Pordecon™ Hazmat Decontamination Tank Systems

There Are Different Types of Emergency Decontamination:

  1. Technical Decontamination: Hazmat Response Team / Fire Department Personnel Using PPE (Requires Containment of Run-Off)
  2. Non-Ambulatory Decontamination (Requires Containment of Run-Off)
  3. Ambulatory Self-Decontamination
  4. Gross Decontamination Using an Elevated Masterstream (pictured above) 

Note: With both ambulatory and gross decontamination, you direct, control and contain run-off away from both responders and victims dependent upon the specific product(s) / chemical agent(s) involved.

Note: Contained run-off from either Technical Decon or Non-Ambulatory Decon enables response team personnel to hazcat the water run-off to test for the presence of chemical agents or hazardous materials.

Gross Decontamination / Elevated Master Stream Considerations:

  1. For large numbers of contaminated victims use hose lines and master streams such as deck guns. One of the more popular methods to use in the event your department does not have acces to an elevated master stream is using engine companies 
  2. One of the most effect methods for providing Gross Decontamination is the use of Elevated Master Streams using fog nozzles with LOW pressure to rain the water down on the victims like a giant shower.
  3. Truck Company personnel should routinely flush and maintain Fog Nozzles due to foreign materials (rocks, debris) from blocking the interior of the nozzle, creating an uneven spray pattern which creates a more forceful flow verses a fine shower mist.

Decontamination Solutions of Choice:

  • The premise remains the same (blot, strip, flush and cover), but the availability of various decontamination solutions can enhance the effectiveness of the decontamination process.
  • Personnel can be flushed of agent using just water, or soap and water as the soap will help lift the contaminant. Remember that any covering can trap contamination, so washing must be complete.

Note: Not to be too graphic, but an example of this was an acid leak that contaminated several office workers. One of the victims was a young lady who was forced to remove all of her clothes as a result of the exposure and the resulting burning sensation on her skin. Firefighters, respecting her modesty allowed the lady to keep on her panties. However, the victim had an absorbment pad in place and ended up suffering 3rd degree burns to her genital area because the pad had been soaked in both water and product.

  • If available, a 1:10 solution of household bleach is most effective in removing and neutralizing contamination (one quart per 2.5 gallons of water, or 5 gallons to a 55 gallon drum). 
  • Wounds that are more than superficial should NOT be decontaminated using bleach.
  • Radioactive contamination does not require the use of a hypochlorite solution.
  • Soap and water is the next best decontamination solution over water with a solution of household bleach (0.5%) being the preferred decon solution.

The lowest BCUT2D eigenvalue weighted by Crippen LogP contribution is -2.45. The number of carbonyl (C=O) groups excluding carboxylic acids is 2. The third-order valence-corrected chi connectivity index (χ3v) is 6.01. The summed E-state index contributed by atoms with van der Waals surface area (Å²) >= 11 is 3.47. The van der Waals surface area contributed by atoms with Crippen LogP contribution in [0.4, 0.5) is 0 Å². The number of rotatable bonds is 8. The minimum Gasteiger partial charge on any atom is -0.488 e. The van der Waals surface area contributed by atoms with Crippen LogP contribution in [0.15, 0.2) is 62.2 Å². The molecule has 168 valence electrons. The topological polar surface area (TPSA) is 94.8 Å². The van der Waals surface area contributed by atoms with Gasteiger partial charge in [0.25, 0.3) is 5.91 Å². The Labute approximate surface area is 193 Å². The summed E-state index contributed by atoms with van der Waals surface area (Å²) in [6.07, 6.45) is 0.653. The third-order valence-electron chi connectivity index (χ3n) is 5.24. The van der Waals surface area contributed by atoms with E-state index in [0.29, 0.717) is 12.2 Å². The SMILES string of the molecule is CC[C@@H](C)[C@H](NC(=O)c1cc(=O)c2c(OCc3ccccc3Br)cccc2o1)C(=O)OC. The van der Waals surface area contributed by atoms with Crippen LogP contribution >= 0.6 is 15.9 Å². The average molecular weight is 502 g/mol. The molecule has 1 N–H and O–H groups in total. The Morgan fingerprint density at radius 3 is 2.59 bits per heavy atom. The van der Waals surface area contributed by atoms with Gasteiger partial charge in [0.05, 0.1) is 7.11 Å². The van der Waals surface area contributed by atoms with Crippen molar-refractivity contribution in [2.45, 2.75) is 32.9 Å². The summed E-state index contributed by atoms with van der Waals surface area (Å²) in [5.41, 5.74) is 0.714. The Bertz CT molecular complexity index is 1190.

• WARNING: Think about having someone spray a bleach solution into your eyes, onto mucous membranes or on your skin. The potential exists where you can actually cause more harm than good. Be careful!
  • DO NOT WAIT for soap or bleach to become available.
  • USE COPIOUS AMOUNTS OF WATER IMMEDIATELY!

Performing Emergency Decontamination: 

  1. COMMUNICATE DIRECTIONS: You must communicate the need for assistance and what these people must do.
  2. ARMS OUT / LEGS APART: Ambulatory responders or victims must place their Arms Out and Legs Apart.
  3. TOP DOWN WASH: Wash from the top down.
  4. IF BIOLOGICAL OR RADIOLOGICAL, RINSE WHILE REMOVING CLOTHES: If you have a suspected biological or radiological agent, start rinsing the people off first as they remove their clothes.
  • This will entrain the agent on the clothes and reduce the tendency for the agent to stick to their bodies due to static charge.
  • This will reduce the chances for particles becoming airborne.

Provide Cover for Victims / Patients:

  1. Use whatever is available from your local area.
  2. Obtain blankets, large towels, sheets from local stores, hospitals, hotels and motels or even table clothes from restaurants.
  3. Plan Ahead! Contact local hospitals for used operating room / hospital green scrubs (pants and shirt), disposable coveralls, booties, towels and blankets. You can also create emergency disposable clothing when dealing with large incidents by cutting holes out of large black trash bags for both the head and arms.

Establish TTT: Triage, Treatment and Transport Area

  1. Establish a clean zone (Cold Zone) large enough to accommodate all casualties and with appropriate security precautions to maintain control of the area.
  2. Ensure that all responders are aware of the signs and symptoms of hazardous materials, biological or radiological exposure.
  3. Maintain ABC's, minimizing exposure to casualties.